Boris Johnson may be remembered as the prime minister of Brexit and COVID parties.
British media have revealed a series of parties were held at the prime minister’s residence when the rest of the United Kingdom was in pandemic lockdown. Each week seems to bring fresh allegations and criticism. Three of Johnson’s predecessors have reprimanded him. Conservative backbenchers and party donors have urged him to step down. Labour has taken a 7- to 10-point lead in the polls. Yet Johnson continues in office.
The government first tried to defend the parties with what have been called “brazen” and “unbelievable” excuses. One involving wine, cheese and loud music was called a “work event”. A birthday party was defended as the prime minister being “ambushed by a cake.”
Things took a darker turn when, in an obvious attempt to deflect criticism, Johnson accused the leader of the opposition, Keir Starmer, of failing to prosecute notorious pedophile Jimmy Savile when he was director of public prosecutions.
This is a conspiracy theory peddled by British neofascists without substance. Lawmakers of all parties condemned Johnson’s claim, however within days Starmer had to be given police protection from angry mobs who believed he had “protected pedophiles.” Police are investigating “serious and credible death threats” he and his family have received. Two British lawmakers have been assassinated in recent years.
On Friday, London’s Metropolitan Police announced it was also investigating several of the 10 Downing Street parties and had asked the prime minister and at least fifty of his aides to provide “reasonable” excuses for violating COVID-19 restrictions.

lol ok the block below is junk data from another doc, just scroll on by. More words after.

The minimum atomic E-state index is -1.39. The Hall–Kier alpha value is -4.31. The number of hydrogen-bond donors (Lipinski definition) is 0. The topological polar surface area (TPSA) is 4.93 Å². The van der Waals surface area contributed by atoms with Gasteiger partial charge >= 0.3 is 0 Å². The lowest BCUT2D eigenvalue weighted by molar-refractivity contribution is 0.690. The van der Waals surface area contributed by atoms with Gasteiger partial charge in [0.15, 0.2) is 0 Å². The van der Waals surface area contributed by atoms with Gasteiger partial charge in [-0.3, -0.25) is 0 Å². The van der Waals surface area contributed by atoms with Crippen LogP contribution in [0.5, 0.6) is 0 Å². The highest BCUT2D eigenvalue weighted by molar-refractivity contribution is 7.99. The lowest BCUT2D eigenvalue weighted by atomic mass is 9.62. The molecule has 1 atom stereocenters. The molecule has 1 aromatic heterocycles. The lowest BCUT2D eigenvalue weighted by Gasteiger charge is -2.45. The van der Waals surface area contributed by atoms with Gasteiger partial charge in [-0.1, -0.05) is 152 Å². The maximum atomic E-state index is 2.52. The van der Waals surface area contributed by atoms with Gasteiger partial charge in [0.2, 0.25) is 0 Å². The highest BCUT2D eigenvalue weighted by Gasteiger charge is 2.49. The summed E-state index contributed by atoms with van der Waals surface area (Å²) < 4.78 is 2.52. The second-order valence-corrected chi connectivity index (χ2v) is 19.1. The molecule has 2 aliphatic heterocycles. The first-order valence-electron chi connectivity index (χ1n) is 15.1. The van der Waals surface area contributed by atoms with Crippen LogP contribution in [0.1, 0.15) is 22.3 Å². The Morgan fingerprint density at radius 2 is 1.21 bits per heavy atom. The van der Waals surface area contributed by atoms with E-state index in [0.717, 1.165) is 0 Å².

The prime minister may still be optimistic about his future, but if the police determine he broke the law it would become very difficult for him to stay in power.
Conservative leadership challenges are held when 15 percent of lawmakers write letters of no-confidence to the so-called 1922 Committee, the parliamentary group of backbenchers.
Since the beginning of “partygate”, there has been a steady trickle of letters to the committee. It is believed many Conservatives are waiting for the police to wrap up their investigation before making up their minds.
The party may also be waiting to see how they fare in local elections in May. If they do better than expected, Johnson could gain a temporary reprieve. If they do badly, it might be the time to push Johnson out.
No obvious successor
Despite the Conservative Party’s reputation for dispatching unpopular leaders, there is no obvious replacement for Johnson. His successor could struggle to unite the party. Johnson brought in disaffected Labour voters with a populist economic policy, but that estranged traditional right-wing voters.
Even if he wins a leadership election but not by a wide margin, Johnson may decide he’s better off resigning. A victory would immunize him from another challenge for twelve months, but that is a time opponents could use to find and coalesce around just the “unity” candidate they now lack.
Scandal and sleaze
Conservatives have been in power for almost twelve years. They are experiencing what one minister described as “multiple organ failure”. The Downing Street parties come on top of allegations of corruption, including reports that a Conservative Party donor paid for the refurbishment of Johnson’s flat.
To older readers, it may sound familiar to the last time Conservatives had been in power a decade, when they were also brought down by unending revelations of scandal and sleaze.